As a result of the partial government shutdown, 95 percent of federal staff for the USDA's Food and Nutrition Services has been furloughed, federal funding is not available for food assistance programs, including the "Supplemental Nutrition Assistance Program for Women, Infants, and Children" (WIC), and the "Commodity Supplemental Food Program," and the nation's child nutrition assistance programs may cease to function when existing federal funds for those programs are exhausted in February.  The USDA is also warning that the shutdown may force it to severely cut the nation's largest, and most important, food assistance program, known as the "Supplemental Nutrition Assistance Program" (SNAP), which, in September 2018 alone, served more than 38.5 million Americans at an approximate cost $4.7 million.  Although current congressional appropriations are sufficient to fund SNAP through January, commencing in February, the USDA will need to fund the program's operations by tapping into a $3 billion emergency fund, which is insufficient to cover even two-thirds of the anticipated program costs for February.  Accordingly, unless the government reopens before the end of January, millions of Americans who live below the poverty line could be left in the lurch, and have their access to food reduced by February and eliminated by March.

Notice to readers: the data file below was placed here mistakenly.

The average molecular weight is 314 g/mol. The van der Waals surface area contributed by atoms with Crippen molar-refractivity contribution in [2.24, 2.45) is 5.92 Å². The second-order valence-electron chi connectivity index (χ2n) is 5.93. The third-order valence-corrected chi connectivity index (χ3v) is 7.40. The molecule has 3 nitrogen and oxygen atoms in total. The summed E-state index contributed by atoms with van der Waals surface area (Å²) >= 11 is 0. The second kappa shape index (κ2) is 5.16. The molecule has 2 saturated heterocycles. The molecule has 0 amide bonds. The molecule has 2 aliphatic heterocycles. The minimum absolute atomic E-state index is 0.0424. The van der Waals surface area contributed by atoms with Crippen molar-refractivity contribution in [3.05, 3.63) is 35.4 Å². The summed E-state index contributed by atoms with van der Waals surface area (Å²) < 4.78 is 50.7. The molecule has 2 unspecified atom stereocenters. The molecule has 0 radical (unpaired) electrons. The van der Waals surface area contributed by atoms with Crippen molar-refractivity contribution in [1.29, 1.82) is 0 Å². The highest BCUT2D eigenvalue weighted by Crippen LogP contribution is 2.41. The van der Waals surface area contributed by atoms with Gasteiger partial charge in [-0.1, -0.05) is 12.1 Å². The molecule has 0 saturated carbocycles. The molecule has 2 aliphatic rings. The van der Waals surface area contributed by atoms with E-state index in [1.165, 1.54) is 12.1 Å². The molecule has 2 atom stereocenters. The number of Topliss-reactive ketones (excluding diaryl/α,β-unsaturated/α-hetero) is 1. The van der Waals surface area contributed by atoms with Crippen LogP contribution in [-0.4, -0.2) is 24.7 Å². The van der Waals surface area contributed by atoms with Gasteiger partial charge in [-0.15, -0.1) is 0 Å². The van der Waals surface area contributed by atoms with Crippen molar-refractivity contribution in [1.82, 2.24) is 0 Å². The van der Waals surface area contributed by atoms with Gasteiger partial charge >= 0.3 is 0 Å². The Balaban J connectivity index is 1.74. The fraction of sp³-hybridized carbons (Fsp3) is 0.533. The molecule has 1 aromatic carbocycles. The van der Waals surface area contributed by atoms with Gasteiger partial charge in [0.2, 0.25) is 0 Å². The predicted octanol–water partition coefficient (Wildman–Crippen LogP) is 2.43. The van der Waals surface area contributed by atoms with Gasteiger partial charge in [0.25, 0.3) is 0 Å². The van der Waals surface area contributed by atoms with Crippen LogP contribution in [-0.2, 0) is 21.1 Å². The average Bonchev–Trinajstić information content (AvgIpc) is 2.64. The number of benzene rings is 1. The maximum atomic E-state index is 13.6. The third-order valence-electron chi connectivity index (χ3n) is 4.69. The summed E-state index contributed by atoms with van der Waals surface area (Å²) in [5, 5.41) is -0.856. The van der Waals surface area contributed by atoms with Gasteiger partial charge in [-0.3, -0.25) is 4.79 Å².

With each passing day that the federal government remains closed, the livelihoods of the poorest Americans will be endangered all the more, and the continuation of this shutdown beyond January 2019 will ensure that these vulnerable citizens, who already struggle to get by, will be forced to endure even greater difficulties in satisfying their basic human needs. It is, therefore, imperative that the Congress and President of the United States take whatever action is necessary to ensure the immediate reopening of the federal government and the allocation of adequate federal funding for these essential food and nutrition assistance programs. Moreover, if the President vetoes congressionally passed legislation to reopen government and fund these programs, as he has threatened to do, it is imperative that the U.S. Congress use its constitutional authority to immediately override that veto, and thereby ensure the reopening of government and the funding of these essential programs, for the good of the country and its poorest and most vulnerable citizens.

feedback